|Gurtin Fixed Income Management, LLC||Solana Beach||$6,747,183,972|
|Relational Investors LLC||San Diego||$6,033,534,431|
|Chandler Asset Management Inc||San Diego||$5,005,221,338|
|Globeflex Capital LP||San Diego||$4,182,000,000|
|LM Capital Group, LLC||San Diego||$4,010,525,407|
|Clarivest Asset Management LLC||San Diego||$1,800,000,000|
|First Allied Securities, Inc.||San Diego||$1,654,019,937|
|Stolper & Co., Inc.||San Diego||$1,574,982,908|
|Wall Street Associates||La Jolla||$1,528,000,000|
|Dowling & Yahnke, LLC||San Diego||$1,473,382,112|
|Denali Advisors, LLC||La Jolla||$1,274,412,604|
|Rice Hall James & Associates LLC||San Diego||$1,203,218,265|
|Caywood-Scholl Capital Management LLC||San Diego||$1,094,183,050|
|Independent Financial Group, LLC||San Diego||$1,043,692,374|
|Macquarie Funds Management||Carlsbad||$1,005,232,323|
@ 2010 Seth Hettena
San Diego County’s pension fund just handed the county bill for more than $30 million a year yet no one seems to have noticed.
Every three years, San Diego County’s pension fund looks into its crystal ball and decides what it expects investments returns will be over the next 50 years.
It’s arguably the most important and difficult decision the board has to make. Even a small change can force the county to cough up millions of dollars each year.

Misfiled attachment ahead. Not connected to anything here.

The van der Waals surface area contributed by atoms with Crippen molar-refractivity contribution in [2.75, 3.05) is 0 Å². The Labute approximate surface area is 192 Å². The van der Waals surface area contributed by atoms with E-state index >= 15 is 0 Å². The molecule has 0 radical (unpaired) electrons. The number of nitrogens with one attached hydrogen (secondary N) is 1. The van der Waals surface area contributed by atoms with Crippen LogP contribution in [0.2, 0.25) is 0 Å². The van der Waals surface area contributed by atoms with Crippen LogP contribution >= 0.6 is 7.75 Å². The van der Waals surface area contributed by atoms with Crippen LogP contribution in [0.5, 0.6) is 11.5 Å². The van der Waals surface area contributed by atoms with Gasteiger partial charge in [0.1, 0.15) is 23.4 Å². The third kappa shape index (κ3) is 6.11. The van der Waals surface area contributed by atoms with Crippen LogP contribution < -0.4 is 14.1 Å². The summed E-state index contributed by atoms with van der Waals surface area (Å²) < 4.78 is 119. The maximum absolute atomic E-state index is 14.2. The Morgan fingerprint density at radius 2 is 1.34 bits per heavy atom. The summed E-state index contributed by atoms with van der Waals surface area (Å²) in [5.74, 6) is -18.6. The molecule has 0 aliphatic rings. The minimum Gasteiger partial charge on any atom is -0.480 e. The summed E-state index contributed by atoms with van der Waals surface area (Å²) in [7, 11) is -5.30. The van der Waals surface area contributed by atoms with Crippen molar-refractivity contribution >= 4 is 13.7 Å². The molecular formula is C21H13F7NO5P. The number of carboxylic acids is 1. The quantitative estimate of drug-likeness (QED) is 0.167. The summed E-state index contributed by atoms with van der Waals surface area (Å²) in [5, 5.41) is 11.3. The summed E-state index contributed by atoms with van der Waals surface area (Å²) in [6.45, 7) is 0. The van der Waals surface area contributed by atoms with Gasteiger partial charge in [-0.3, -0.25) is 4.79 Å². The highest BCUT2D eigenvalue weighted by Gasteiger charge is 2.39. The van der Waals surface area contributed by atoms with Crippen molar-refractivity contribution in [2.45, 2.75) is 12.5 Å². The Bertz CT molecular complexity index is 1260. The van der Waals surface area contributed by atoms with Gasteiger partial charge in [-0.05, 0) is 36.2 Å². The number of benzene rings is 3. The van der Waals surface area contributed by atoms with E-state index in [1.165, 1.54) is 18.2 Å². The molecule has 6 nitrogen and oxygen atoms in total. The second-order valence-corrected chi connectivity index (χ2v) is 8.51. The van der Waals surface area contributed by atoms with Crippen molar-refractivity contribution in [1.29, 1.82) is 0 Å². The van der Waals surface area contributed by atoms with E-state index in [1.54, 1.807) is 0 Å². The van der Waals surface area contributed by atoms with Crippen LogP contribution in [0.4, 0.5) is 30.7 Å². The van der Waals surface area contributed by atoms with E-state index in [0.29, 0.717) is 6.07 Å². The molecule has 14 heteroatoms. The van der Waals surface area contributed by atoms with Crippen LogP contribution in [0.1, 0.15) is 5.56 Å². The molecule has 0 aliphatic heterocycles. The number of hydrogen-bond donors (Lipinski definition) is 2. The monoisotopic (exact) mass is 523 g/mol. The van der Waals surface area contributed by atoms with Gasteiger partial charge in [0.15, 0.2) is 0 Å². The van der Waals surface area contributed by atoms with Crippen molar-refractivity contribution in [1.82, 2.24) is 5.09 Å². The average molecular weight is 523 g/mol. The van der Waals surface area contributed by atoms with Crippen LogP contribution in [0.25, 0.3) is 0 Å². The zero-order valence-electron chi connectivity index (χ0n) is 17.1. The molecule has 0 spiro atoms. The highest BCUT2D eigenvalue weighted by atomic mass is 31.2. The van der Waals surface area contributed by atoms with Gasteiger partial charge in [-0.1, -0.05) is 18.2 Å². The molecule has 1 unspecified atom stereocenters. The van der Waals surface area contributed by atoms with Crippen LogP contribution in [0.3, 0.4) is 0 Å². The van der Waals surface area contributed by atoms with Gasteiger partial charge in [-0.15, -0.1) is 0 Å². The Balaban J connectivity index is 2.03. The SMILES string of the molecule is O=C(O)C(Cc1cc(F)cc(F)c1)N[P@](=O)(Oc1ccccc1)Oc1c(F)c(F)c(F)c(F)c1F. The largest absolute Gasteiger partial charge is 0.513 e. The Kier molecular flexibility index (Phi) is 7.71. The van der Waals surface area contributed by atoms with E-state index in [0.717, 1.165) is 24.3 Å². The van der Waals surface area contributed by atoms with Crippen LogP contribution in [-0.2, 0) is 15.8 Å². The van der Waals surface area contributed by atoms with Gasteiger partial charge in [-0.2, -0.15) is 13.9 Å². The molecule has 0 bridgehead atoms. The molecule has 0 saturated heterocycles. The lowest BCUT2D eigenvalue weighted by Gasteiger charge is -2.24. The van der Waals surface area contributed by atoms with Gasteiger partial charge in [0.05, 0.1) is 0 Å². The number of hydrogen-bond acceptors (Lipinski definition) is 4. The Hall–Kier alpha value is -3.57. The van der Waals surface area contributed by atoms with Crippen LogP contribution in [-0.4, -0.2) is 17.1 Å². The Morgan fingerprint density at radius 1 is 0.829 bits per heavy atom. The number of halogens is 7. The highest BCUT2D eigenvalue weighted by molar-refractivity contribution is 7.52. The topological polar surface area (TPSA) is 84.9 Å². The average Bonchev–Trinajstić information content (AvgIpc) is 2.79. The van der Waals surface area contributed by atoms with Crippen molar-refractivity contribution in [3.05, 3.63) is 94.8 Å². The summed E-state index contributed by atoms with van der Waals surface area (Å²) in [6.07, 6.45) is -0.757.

Yesterday, the board of the San Diego County Employee Retirement Association lowered its assumed net rate of return from 8.25 percent to 8 percent effective July 1, 2011. (Watch the meeting online here.)
A quarter percent may not sound like much, but it’s a change that will force the county to pay 3 percent of payroll each year. Using last year’s payroll numbers, that works out to roughly $33.88 million.
The 8 percent assumed rate of return represents the pension’s best guess about how the fund will do in the future, so that the county can set aside money to ensure the plan is well funded.
The shift to an 8 percent assumed rate of return moves San Diego County’s pension more in line with other big state pension funds. CalPERS, the $200 billion retirement system, is reviewing its assumed 7.75 percent rate of return and will make a recommendation to the board whether to lower it later this year.
Three years ago, the pension’s actuarial consultant, Segal Group, recommended an assumed rate of return but the then chief investment officer, David Deutsch, promised that he could generate the additional 8.25 percent with his Alpha Engine.
Deutsch resigned under pressure shortly before the pension reported losses of $2.4 billion for the 2008-2009 fiscal year.
The assumed rate of return is perhaps the most important variable in calculating a key barometer of a pension’s health known as the funding ratio — the ratio of assets to liabilities. SDCERA’s funding ratio stands officially at 91.5 percent, but that’s only because of an accounting practice that defers losses over several years.
If last year’s $2.1 billion loss were to be recognized right away, San Diego County’s pension fund would only be 65 percent funded, according to a report by an independent consultant. That’s well below the 80 percent that pension experts regard as healthy.